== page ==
Longhorn Packaging prevailed in a suit initiated in 1999 against Computize for the breach of contract both entered into in order to renew and upgrade Longhorn’s computing system and accounting software. Having agreed to provide Longhorn with a computer solution to its slow functioning system and Y2K compliance concerns, Computize recommended that the necessary P.C.s and accounting software be bought from third parties, and that it would set up and install the system. However the P.C.s were largely defective, breaking down constantly, crashing and even burning up and shocking users; the third party accounting software proved useless, and support by Computize insufficient, reaching the point where it would no longer take Longhorn’s calls. forthcoming Y2K compliance pressures forced Longhorn to return to its former software provider and to seek an independent consultant to assess the situation and recommend a remedy, which ultimately amounted to the complete substitution of the system provided by Computize.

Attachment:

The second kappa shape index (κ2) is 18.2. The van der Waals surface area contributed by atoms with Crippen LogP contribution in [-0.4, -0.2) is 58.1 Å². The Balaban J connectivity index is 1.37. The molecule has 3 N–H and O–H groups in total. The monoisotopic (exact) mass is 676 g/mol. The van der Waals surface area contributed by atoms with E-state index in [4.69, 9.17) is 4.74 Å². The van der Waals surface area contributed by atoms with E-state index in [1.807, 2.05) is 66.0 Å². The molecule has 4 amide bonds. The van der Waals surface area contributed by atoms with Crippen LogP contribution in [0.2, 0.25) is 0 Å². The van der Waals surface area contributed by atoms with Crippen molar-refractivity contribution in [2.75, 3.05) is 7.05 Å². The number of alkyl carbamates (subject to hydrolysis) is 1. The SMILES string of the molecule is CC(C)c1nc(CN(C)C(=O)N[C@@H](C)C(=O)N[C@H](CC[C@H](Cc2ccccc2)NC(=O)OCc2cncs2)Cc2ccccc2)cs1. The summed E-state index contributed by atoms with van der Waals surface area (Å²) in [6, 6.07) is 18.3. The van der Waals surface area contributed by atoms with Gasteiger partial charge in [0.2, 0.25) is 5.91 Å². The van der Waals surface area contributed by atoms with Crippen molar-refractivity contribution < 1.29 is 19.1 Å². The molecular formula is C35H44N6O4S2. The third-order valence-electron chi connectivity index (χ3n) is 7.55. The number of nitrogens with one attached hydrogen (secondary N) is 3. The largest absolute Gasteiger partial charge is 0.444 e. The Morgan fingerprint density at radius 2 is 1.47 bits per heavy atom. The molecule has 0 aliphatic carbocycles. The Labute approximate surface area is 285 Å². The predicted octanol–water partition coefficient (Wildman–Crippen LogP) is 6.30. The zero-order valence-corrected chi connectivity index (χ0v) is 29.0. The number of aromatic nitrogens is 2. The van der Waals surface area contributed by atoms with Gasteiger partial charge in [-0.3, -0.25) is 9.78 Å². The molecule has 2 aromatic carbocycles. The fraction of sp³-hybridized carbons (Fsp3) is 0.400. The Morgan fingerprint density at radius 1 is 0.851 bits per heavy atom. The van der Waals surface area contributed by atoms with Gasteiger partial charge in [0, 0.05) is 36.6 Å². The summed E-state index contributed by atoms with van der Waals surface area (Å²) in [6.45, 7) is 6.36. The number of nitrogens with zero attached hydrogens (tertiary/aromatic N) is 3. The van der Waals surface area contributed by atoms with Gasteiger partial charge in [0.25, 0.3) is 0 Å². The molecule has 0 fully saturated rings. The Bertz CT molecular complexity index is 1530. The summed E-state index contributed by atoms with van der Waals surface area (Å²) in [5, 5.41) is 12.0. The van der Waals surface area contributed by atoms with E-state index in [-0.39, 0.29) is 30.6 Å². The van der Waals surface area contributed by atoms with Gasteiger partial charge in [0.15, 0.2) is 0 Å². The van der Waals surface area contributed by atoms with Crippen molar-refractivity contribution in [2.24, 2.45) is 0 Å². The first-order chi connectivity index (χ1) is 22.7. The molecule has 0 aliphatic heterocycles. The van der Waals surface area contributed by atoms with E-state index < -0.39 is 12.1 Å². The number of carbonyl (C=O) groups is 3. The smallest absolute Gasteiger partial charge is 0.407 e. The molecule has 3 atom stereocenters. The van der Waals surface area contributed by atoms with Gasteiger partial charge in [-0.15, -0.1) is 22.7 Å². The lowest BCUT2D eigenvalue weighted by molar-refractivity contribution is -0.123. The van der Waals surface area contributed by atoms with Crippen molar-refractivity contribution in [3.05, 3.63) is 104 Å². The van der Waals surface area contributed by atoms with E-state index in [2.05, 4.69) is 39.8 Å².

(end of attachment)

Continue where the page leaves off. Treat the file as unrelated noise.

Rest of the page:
Longhorn delivered a notice of termination of the agreement to Computize, and requested a full reimbursement for moneys paid for the equipment, the software and the consulting services made necessary by the malfunctioning of the first two.
The appeals court held that Computize breached its agreement by failing to comply with a material obligation thereof, namely providing faulty equipment and insufficient expertise to solve Longhorn Packaging's problems. Though both the hardware and software had been purchased from third parties, it was found that Computize would support said third parties and that it had a responsibility to make sure that both worked properly.
Ultimately, damages were awarded to Longhorn in the amounts that it paid for (i) the P.C.s, (ii) independent consulting services, (iii) the cost of the substitute system, and (iv) incidental costs to cover expert witness fees, litigation costs and the replacement of the accounting software.